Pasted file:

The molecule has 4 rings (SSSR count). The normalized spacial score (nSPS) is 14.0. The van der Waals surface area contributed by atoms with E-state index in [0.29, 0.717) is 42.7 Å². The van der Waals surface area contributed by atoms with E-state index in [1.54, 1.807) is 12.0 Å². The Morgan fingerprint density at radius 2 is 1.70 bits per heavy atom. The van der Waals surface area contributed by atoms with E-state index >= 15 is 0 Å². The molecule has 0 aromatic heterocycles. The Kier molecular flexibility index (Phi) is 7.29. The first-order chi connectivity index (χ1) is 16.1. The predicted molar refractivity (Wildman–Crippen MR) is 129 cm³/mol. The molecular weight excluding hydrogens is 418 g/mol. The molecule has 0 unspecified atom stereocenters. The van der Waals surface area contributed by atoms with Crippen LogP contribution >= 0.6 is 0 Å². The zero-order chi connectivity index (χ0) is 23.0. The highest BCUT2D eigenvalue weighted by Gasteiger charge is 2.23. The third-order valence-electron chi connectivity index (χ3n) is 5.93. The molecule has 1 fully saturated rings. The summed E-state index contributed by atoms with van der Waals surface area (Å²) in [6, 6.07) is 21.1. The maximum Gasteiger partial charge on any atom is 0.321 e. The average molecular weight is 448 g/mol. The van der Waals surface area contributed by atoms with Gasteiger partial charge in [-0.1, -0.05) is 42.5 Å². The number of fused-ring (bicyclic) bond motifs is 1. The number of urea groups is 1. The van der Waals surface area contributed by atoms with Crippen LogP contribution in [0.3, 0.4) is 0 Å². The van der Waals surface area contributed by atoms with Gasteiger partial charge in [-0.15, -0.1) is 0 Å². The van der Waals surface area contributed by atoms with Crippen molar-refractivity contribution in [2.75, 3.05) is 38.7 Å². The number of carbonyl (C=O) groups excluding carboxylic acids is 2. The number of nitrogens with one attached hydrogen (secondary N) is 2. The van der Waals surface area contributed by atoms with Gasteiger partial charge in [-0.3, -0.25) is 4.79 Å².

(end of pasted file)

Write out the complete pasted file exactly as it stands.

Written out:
The molecule has 4 rings (SSSR count). The normalized spacial score (nSPS) is 14.0. The van der Waals surface area contributed by atoms with E-state index in [0.29, 0.717) is 42.7 Å². The van der Waals surface area contributed by atoms with E-state index in [1.54, 1.807) is 12.0 Å². The Morgan fingerprint density at radius 2 is 1.70 bits per heavy atom. The van der Waals surface area contributed by atoms with E-state index >= 15 is 0 Å². The molecule has 0 aromatic heterocycles. The Kier molecular flexibility index (Phi) is 7.29. The first-order chi connectivity index (χ1) is 16.1. The predicted molar refractivity (Wildman–Crippen MR) is 129 cm³/mol. The molecular weight excluding hydrogens is 418 g/mol. The molecule has 0 unspecified atom stereocenters. The van der Waals surface area contributed by atoms with Crippen LogP contribution >= 0.6 is 0 Å². The zero-order chi connectivity index (χ0) is 23.0. The highest BCUT2D eigenvalue weighted by Gasteiger charge is 2.23. The third-order valence-electron chi connectivity index (χ3n) is 5.93. The molecule has 1 fully saturated rings. The summed E-state index contributed by atoms with van der Waals surface area (Å²) in [6, 6.07) is 21.1. The maximum Gasteiger partial charge on any atom is 0.321 e. The average molecular weight is 448 g/mol. The van der Waals surface area contributed by atoms with Gasteiger partial charge in [-0.1, -0.05) is 42.5 Å². The number of fused-ring (bicyclic) bond motifs is 1. The number of urea groups is 1. The van der Waals surface area contributed by atoms with Crippen LogP contribution in [0.3, 0.4) is 0 Å². The van der Waals surface area contributed by atoms with Gasteiger partial charge in [-0.15, -0.1) is 0 Å². The van der Waals surface area contributed by atoms with Crippen molar-refractivity contribution in [2.75, 3.05) is 38.7 Å². The number of carbonyl (C=O) groups excluding carboxylic acids is 2. The number of nitrogens with one attached hydrogen (secondary N) is 2. The van der Waals surface area contributed by atoms with Gasteiger partial charge in [-0.3, -0.25) is 4.79 Å².